The Proteas need their great all-rounder to find form – and fitness – sooner rather than later, writes JON CARDINELLI.
Much was made of the ‘World Cup countdown’ in the build-up to the ODI series in Sri Lanka. At that point, the Proteas had 24 matches to play before the global tournament in Australia and New Zealand. Coach Russell Domingo declared this a sufficient number of games to settle on a potentially title-winning combination, and to find the answers to some nagging questions.
It was hoped that Jacques Kallis’ renewed commitment to the ODI cause would solve a few of Domingo’s problems. Indeed, who wouldn’t want the game’s greatest all-rounder in their ranks, especially for a tournament as important as the World Cup. His batting record speaks for itself, while his team-mates are forever extolling the virtues of ‘the Old Toppie’ and the key supporting role he plays in the bowling attack.
But the theory may not work in practice, at least not indefinitely. Kallis is already 38, and will be 39 at the next World Cup. There is a chance that he will go on to inspire a title win for the Proteas, but then there is also a strong chance that his ageing body will begrudge him a fairytale finish to a special career.
A creaking back may not be enough to cripple South Africa’s Great One, but it could restrict his role to that of specialist batsman. It’s a concern that should not be understated. The loss of Kallis as a bowling option will impact on the balance of the attack as well as the make-up of the team.
Last Thursday, a back ailment prevented Kallis from receiving some much needed time in the middle during the Proteas’ only warm-up game against the President’s XI. He lasted all of two balls in the first ODI on Sunday before an Ajantha Mendis’ carrom ball proved his undoing. Predictably, Kallis didn’t bowl a ball in that contest because of injury.
The Proteas need Kallis to recover to the point where he can start contributing with the ball. It’s not only his ability to break partnerships that is so coveted, but also his cool temperament in pressure situations. At present, there isn’t a South African bowler bar Dale Steyn who boasts the same combination of mettle, experience, and skill. These are qualities that are needed to win big tournaments.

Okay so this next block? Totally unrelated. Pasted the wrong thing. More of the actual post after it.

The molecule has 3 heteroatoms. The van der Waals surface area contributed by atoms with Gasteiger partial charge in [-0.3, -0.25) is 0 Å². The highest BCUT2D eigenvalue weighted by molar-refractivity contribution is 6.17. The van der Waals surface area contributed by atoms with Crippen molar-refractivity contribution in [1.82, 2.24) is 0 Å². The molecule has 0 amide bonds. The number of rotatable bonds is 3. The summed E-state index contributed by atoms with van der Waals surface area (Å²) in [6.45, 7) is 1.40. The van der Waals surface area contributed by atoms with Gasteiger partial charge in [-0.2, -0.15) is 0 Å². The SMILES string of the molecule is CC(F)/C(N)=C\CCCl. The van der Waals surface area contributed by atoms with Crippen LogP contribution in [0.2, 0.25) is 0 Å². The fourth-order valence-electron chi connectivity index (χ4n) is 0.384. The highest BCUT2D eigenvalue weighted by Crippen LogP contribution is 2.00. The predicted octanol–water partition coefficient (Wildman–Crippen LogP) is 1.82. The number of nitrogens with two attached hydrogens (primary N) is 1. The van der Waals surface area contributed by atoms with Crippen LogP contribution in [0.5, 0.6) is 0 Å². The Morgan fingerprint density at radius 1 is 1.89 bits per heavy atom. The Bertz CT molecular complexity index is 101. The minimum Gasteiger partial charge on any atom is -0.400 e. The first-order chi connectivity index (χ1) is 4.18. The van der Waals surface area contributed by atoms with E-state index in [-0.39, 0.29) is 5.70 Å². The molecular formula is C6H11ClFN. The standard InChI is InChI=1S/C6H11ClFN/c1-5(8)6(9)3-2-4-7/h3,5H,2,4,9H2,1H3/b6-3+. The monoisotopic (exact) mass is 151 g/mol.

The Proteas still had the luxury of four seamers and two spin options in that first ODI, and did enough to dismiss Sri Lanka and take an important lead in the series. However, when Kallis is fully fit, this will enable the Proteas to sharpen their all-round threat and strengthen their bid for world supremacy. Because a fit Kallis ticks so many boxes, there will be room for another specialist in that batting order. Ryan McLaren isn’t the worst No 7 in the world with an average of 21.60, but he’s no Michael Bevan either. The Proteas would be better served with David Miller or even JP Duminy coming in at fifth drop. This is only an option, though, if Kallis can do a job with the ball.
It’s important that Kallis’ body remains intact over the next 20-odd matches. It’s important that he contributes with bat and ball and builds some momentum. It’s important that he’s not only fit, but that he’s firing sooner rather than later.
While this ODI series against Sri Lanka is not insignificant, the block of games against Australia in November will be akin to a dress rehearsal to the World Cup, given that this is where the tournament will be staged. It’s in that series where we should expect to see Kallis back to something resembling his best. These are hopeful words, but South Africa’s world title ambitions may hinge on them coming to pass.
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